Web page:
Cheers,
Martin

Balsabasher

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Re: Air Racer Cook-up
« Reply #39 on: September 13, 2011, 03:34:06 AM »
Some good tips there Motham,I built my P-38 Lightning from Ureol,there is a wood shop near me that makes staircases etc the manager has seen my models and glady lets me have offcuts,I like free !
Barry.

Mothman

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Re: Air Racer Cook-up
« Reply #40 on: September 13, 2011, 05:59:20 AM »
Barry, how did you get on with the Ureol?  It's lovely stuff, but can be a bit "crispy" and edge chip I find.  nonetheless I've used it on 1/20th scale Aston martins, BTCC cars and a model boat and am enjoying it so far on the Rapide model.
Perhaps we should say that Ureol is also known as CIBATool, Axson, Ebalta and Renshape and comes in many different grades from Crunchie bar to frozen Bournville!

Martin

Balsabasher

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Re: Air Racer Cook-up
« Reply #41 on: September 13, 2011, 02:19:29 PM »
It is ok Martin but needs special care as it can split without warning,my Short Shetland flying boat had the hull carved from Ureol and it held the crisp edges on the chine etc,it is a very heavy wood as well which has a certain feel to it,sometimes the grain can look odd and change direction rather abruptly,it takes a wood rasp well and will sand down to a sheen,I think that my stock comes under 'Frozen Bournville' and had always thought that was its characteristic until you mentioned that it comes in other grades.
I am leaning all the time with its characteristics and trying to get the best from it for my purpose.
Barry.

Mothman

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Re: Air Racer Cook-up
« Reply #42 on: September 13, 2011, 02:53:17 PM »
Barry,
we're talking at cross purposes here, I think.  Ureol is a modelling board, epoxy I believe.  I first saw and used it in Germany when I was making prototype cars at VW.  Is there a wood called Ureol too?  That would be an amazing coincidence.  In America it's known almost universally as Renshape. These days patternmakers use it instead of mahogany or Jelutong.  Certainly the darkest one looks like Pear, which is my favourite wood for fine carving.
I have enough pear to do my occasional 1/48th scale model boats or any aircraft I want to do for me in the future.  I believe some call it Swiss Pear.
I could send you a bit to try if you like.

Cheers,
Martin

Balsabasher

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Re: Air Racer Cook-up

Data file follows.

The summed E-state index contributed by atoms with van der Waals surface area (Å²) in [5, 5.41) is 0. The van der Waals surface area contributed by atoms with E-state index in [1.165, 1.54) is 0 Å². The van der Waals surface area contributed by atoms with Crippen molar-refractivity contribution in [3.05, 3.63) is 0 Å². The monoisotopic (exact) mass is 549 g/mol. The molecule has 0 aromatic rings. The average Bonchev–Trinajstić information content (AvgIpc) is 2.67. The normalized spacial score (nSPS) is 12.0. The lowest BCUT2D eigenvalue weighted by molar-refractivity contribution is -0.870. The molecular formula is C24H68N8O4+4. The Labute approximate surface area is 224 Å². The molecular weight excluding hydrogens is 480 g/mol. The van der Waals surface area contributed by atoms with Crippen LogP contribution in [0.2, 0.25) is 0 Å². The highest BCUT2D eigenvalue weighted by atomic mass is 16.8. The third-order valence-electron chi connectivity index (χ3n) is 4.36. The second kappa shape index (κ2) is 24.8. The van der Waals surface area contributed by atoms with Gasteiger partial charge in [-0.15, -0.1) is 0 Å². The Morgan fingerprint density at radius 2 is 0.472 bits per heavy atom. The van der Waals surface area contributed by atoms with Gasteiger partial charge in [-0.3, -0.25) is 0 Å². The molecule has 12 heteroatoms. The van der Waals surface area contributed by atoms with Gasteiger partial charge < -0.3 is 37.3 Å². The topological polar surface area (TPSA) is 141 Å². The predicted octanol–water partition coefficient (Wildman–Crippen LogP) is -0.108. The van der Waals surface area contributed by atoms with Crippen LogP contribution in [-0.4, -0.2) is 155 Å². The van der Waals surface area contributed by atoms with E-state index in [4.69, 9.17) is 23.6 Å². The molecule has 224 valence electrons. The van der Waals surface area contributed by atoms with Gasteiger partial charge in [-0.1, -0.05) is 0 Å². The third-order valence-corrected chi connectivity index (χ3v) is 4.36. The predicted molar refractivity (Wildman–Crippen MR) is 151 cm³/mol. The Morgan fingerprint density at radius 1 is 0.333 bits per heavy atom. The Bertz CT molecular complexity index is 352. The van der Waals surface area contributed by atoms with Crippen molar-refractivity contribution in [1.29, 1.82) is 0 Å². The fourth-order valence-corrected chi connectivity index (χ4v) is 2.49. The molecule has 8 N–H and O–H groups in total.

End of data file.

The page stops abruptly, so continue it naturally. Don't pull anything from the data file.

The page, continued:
« Reply #43 on: September 13, 2011, 05:06:58 PM »
Ah synthetic wood ! yes I have a few bits in my specials bin,it is very good for carving small items like wheel spats etc,yes the Ureol I use is a wood,what a co-incidence ? they use it in the ornate staircase industry.
I can see now why you use it because it has no grain or anything,how do they produce it so air bubble free as well ?
I have had my offcuts for years and treasure it because I do not know where to get any more of it,I have some Jelutong as well from the days when I would visit pattern makers and sweep their floor for the spoils,very few pattern shops exist around here now (Warwick )

Barry.

Mothman

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Re: Air Racer Cook-up
« Reply #44 on: September 14, 2011, 02:13:40 AM »
Barry, that was weird!  I'm doing the Rapide entirely in "synthetic wood", but the dust is a problem and I may yet go back to pearwood, so I can chisel it, not file or sand, because wood dust can be dangerous too. It's started making me itch, since I put three oak trees in our old canal boat during her restoration.
I assume when the synthetic stuff is made it's done in a vacuum de-gassing tank.

I don't rate Jelutong as highly as many. It can be unstable in large chunks. Odd for a patternmaker's wood.  My boss at Toyota was a youngish Brummie patternmaker and he was obsessed with jelutong.
He told me to draw some out of the stores and it was twisted like a big propellor. Quite unsuitable for the job required. I had to leave most of it on the workshop floor in trying to straighten the plank.
I also worked with a lad in Germany who reckoned he was the last time-served patternmaker in the Midlands.  But he was on £16 an hour in England, so he was happy enough.

Cheers,
Martin